This observation encouraged Drs. DiPersio and Westfeld to begin a trial in which patients are treated with azacytidine (Vidaza), which has been safely used in patients for other purposes. The scientists hope to reduce GvHD while maintaining the anti-leukemic effect in patients.
Do mutations in RNA splicing genes provide a new target for leukemia therapy?
(Spore project: Development of RNA splicing modulators for myelodysplatic syndromes and AML Co-leaders: Timothy Graubert, MD, and Matthew Walter, MD)
DNA acts as a master blueprint for all the proteins that any cell in the body might need. Various proteins have specific roles in a cell. Some proteins read the DNA and direct the production of a short-lived smaller blueprint called RNA. Ultimately, all proteins are synthesized from these RNA blueprints and different types of proteins, with different functions, can result from the way a cell stiches together these blueprints from the DNA. The process that cells use to stitch pieces of RNA together is called “splicing.”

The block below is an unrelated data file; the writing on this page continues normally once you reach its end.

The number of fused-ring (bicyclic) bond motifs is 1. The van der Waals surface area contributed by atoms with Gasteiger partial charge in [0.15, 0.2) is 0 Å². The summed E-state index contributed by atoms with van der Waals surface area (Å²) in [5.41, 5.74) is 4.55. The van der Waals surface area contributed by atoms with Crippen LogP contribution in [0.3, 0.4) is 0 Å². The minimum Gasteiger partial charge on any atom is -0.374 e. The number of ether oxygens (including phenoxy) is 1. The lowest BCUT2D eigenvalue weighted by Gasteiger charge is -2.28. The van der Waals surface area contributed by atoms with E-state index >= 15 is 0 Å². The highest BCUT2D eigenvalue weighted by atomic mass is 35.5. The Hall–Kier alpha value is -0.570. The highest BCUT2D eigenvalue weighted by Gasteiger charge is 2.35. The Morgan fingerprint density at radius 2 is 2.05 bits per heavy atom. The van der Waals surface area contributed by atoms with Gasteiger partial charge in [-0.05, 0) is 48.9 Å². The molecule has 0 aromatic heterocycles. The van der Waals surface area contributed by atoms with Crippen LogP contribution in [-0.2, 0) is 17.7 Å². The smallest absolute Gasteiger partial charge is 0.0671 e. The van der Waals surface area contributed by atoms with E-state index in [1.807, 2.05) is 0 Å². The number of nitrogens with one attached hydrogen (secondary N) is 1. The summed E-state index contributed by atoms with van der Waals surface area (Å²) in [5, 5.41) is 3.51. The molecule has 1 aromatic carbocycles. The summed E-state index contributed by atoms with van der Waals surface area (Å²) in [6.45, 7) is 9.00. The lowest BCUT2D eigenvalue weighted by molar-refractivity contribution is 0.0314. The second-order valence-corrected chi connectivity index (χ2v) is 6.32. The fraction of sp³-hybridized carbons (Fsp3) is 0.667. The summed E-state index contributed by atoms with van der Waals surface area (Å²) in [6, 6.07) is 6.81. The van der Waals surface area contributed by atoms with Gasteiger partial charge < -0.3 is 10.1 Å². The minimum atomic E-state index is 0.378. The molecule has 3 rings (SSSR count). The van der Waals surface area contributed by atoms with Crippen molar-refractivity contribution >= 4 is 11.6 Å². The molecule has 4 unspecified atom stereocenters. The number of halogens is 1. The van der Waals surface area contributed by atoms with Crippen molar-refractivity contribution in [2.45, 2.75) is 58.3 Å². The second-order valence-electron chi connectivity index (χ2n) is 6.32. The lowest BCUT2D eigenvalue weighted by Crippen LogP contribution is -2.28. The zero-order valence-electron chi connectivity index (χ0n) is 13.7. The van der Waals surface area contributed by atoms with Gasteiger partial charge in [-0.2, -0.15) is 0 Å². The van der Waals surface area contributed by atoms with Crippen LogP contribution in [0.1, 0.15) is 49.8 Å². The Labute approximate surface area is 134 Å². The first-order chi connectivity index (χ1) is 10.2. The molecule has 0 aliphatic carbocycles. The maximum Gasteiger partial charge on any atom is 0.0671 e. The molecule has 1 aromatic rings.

What happens when one of the proteins involved in RNA splicing is mutated (i.e., changed due to errors in the DNA in cancer cells)? This may result in too much or too little material included in the RNA blueprint. Now a new protein is made that has only some characteristics of the original protein, and possibly some new characteristics. Consequently, as with a genetic mutation in the DNA, the new protein may not work, or it may work better or differently, thus wreaking havoc in the cell.
The Walter and Graubert laboratories recently found that a subset of patients with MDS have a mutation in a gene called U2AF1. The protein encoded by this gene is one of the engineers that create RNA blueprints. As can be imagined, such a mutation could result in the “downstream effect” of repeatedly making many different types of faulty blueprints and ultimately new proteins. The end result can be uncontrolled growth of a cell with unexpected characteristics, i.e., a cancerous cell. These investigators are studying how U2AF1 works in normal cells and how mutations in it lead to the development of leukemic blood cells with the hope that someday drugs may be developed to treat cancers with this mutation.